A smattering of articles recently discovered on Reviewed, Gannett’s product reviews site, is prompting an increasingly common debate: was this made with artificial intelligence tools or by a human?
The writing is stilted, repetitive, and at times nonsensical. “Before buying a product, you need to first consider the fit, light settings, and additional features that each option offers,” reads an article titled “Best waist lamp of 2023.” “Before you purchase Swedish Dishcloths, there are a few questions you may want to ask yourself,” says another. On each page, there is a section called “Product Pros/Cons” that, instead of actually offering benefits and drawbacks, just has one list with a handful of features. The pages are loaded with low-resolution images, infographics, and dozens of links to Amazon product listings. (At the time of this writing, the articles appear to have been deleted.)
It’s the type of content readers have come to associate with AI, and this wasn’t Gannett’s first brush with controversy over it. In August, the company ran a botched “experiment” with using AI to generate sports articles, producing reams of stories repeating awkward phrases like “close encounters of the athletic kind.” Gannett paused the use of the tool and said it would reevaluate tools and processes. But on Tuesday, the NewsGuild of New York — the union representing Reviewed workers — shared screenshots of the shopping articles that staff had stumbled upon, calling it the latest attempt by Gannett to use AI tools to produce content.
But Gannett insists the new “reviews” weren’t created with AI. Instead, the content was created by “third-party freelancers hired by a marketing agency partner,” said Lark-Marie Anton, Gannett’s chief communications officer.
“The pages were deployed without the accurate affiliate disclaimers and did not meet our editorial standards. Updates have been published [on Tuesday],” Anton told The Verge in an email. In other words, the articles are an affiliate marketing play produced by another company’s workers.
A new disclaimer on the articles reads, “These pages are published as a partnership between Reviewed and ASR Group Holdings, a leading digital marketing company. The products featured are based on consumer reviews and category expertise. The buying guides are produced by ASR Group’s editorial team for marketing purposes.”
Still, there’s something strange about the reviews. According to old job listings, ASR Group also uses the name AdVon Commerce — a company that specializes in “ML / AI solutions for E Commerce,” per its LinkedIn page. An AdVon Commerce employee listed on the Reviewed website says on LinkedIn that they “mastered the art of prompting and editing AI generative text” and that they “organize and instruct a team of 15 copywriters during the time of transition to ChatGPT and AI generative text.”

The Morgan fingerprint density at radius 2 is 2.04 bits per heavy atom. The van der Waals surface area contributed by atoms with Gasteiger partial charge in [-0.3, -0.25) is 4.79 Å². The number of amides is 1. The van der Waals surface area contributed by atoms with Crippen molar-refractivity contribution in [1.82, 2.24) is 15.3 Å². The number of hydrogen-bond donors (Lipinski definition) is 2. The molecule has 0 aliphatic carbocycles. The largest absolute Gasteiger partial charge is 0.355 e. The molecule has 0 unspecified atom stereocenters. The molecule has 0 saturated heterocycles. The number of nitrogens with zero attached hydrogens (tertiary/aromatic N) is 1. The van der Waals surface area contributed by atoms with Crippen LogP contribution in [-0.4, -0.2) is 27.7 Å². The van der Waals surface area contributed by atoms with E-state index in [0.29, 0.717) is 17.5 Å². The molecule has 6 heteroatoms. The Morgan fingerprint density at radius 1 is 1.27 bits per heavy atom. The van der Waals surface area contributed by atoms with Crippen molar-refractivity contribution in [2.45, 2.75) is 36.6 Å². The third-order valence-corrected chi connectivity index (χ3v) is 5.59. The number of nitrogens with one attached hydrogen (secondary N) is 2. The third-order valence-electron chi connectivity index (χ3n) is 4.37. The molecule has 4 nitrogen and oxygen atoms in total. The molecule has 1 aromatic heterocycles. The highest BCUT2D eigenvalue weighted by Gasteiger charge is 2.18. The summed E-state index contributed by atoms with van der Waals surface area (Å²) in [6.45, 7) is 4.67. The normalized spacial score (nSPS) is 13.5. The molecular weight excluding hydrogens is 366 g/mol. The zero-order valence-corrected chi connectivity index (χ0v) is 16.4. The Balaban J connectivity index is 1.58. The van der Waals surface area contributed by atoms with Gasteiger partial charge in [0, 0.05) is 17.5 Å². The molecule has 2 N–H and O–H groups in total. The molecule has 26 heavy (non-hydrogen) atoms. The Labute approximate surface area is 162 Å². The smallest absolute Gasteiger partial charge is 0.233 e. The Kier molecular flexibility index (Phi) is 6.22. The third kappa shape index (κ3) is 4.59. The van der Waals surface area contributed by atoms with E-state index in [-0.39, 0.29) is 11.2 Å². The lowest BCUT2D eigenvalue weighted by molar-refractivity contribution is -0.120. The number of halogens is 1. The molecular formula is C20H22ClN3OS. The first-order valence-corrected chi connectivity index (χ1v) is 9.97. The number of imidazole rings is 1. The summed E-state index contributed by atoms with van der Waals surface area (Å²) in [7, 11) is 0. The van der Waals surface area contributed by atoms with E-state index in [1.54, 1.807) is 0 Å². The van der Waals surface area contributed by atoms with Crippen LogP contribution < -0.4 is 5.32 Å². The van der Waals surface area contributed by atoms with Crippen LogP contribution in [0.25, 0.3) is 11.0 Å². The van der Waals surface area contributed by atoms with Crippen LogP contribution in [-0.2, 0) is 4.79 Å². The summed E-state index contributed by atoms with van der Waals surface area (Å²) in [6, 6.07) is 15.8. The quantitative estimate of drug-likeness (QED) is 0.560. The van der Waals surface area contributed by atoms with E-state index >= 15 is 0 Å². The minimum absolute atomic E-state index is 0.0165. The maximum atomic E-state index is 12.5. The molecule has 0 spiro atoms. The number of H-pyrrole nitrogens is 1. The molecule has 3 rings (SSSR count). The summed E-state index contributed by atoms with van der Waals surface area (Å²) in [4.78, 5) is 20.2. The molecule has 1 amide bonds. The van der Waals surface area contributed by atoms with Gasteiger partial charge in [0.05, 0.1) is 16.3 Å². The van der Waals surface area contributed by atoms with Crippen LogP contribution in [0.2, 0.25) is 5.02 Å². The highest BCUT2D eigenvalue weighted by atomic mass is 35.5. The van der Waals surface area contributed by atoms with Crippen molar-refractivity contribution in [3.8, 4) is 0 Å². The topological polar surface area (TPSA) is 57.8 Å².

What’s more, the writers credited on Reviewed are hard to track down — some of them don’t appear to have other published work or LinkedIn pages. In posts on X, Reviewed staff wondered, “Are these people even real?”
When asked about the marketing company and its use of AI tools, Anton said Gannett confirmed the content was not created using AI. AdVon Commerce didn’t respond to a request for comment.
“It really dilutes what we do”
The dustup with the maybe-AI-maybe-not-AI stories comes just a few weeks after unionized staff at Reviewed walked off the job to secure dates for bargaining sessions with Gannett. In an emailed statement, the Reviewed union said it would raise the issue during its first round of bargaining in the coming days.
“It’s an attempt to undermine and replace members of the union whether they’re using AI, subcontractors of a marketing firm, or some combination of both. In the immediate term, we demand that management unpublish all of these articles and issue a formal apology,” the statement reads.
“These posts undermine our credibility, they undermined our integrity as reporters,” Michael Desjardin, a senior staff writer at Reviewed, told The Verge. Desjardin says he believes the publishing of the reviews is retaliation for the earlier strike.
According to Desjardin, Gannett leadership didn’t notify staff that the articles were being published, and they only realized when they came across the posts on Friday. Staffers noticed typos in headlines; odd, machine-like phrasing; and other “tell tale signs” that wouldn’t meet journalists’ editorial standards.
“Myself and the rest of the folks in the unit feel like — if this is indeed what’s going on — it really dilutes what we do,” Desjardin told The Verge of Gannett’s alleged use of AI tools. “It’s just a matter of this is existing on the same platform as where we publish.”
The fuzziness between what’s AI-generated and what’s created by humans has been a recurring theme of 2023, especially at media companies. A similar dynamic emerged at CNET earlier this year, kicked off by AI-generated stories being published right next to journalists’ own work. Staff had few details about how the AI-generated articles were produced or fact-checked. More than half of the articles contained errors, and CNET did not clearly disclose that AI was used until after media reports.
“This stuff to me looks like it’s designed to camouflage itself, to just blend in with what we do every day,” Desjardin says of the Reviewed content.
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